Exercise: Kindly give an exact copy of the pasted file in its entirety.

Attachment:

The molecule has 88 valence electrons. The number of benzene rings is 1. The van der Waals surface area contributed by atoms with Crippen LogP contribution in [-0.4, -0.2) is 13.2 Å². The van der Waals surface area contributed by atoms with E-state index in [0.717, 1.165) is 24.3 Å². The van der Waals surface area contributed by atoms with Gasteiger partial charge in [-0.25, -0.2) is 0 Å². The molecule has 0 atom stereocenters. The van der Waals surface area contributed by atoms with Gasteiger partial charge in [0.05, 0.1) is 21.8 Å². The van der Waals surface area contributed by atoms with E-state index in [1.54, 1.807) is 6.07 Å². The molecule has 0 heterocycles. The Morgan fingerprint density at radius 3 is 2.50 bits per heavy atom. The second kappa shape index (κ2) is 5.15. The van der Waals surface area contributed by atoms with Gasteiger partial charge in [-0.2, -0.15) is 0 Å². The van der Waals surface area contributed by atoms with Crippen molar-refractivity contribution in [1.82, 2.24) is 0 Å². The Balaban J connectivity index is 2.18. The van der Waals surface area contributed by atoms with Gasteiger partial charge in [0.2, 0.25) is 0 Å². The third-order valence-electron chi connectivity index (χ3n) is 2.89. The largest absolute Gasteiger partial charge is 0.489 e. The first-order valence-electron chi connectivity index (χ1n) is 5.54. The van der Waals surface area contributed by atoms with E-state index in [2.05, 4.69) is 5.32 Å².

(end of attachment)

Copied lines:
The molecule has 88 valence electrons. The number of benzene rings is 1. The van der Waals surface area contributed by atoms with Crippen LogP contribution in [-0.4, -0.2) is 13.2 Å². The van der Waals surface area contributed by atoms with E-state index in [0.717, 1.165) is 24.3 Å². The van der Waals surface area contributed by atoms with Gasteiger partial charge in [-0.25, -0.2) is 0 Å². The molecule has 0 atom stereocenters. The van der Waals surface area contributed by atoms with Gasteiger partial charge in [0.05, 0.1) is 21.8 Å². The van der Waals surface area contributed by atoms with E-state index in [1.54, 1.807) is 6.07 Å². The molecule has 0 heterocycles. The Morgan fingerprint density at radius 3 is 2.50 bits per heavy atom. The second kappa shape index (κ2) is 5.15. The van der Waals surface area contributed by atoms with Gasteiger partial charge in [-0.2, -0.15) is 0 Å². The van der Waals surface area contributed by atoms with Crippen molar-refractivity contribution in [1.82, 2.24) is 0 Å². The Balaban J connectivity index is 2.18. The van der Waals surface area contributed by atoms with Gasteiger partial charge in [0.2, 0.25) is 0 Å². The third-order valence-electron chi connectivity index (χ3n) is 2.89. The largest absolute Gasteiger partial charge is 0.489 e. The first-order valence-electron chi connectivity index (χ1n) is 5.54. The van der Waals surface area contributed by atoms with E-state index in [2.05, 4.69) is 5.32 Å².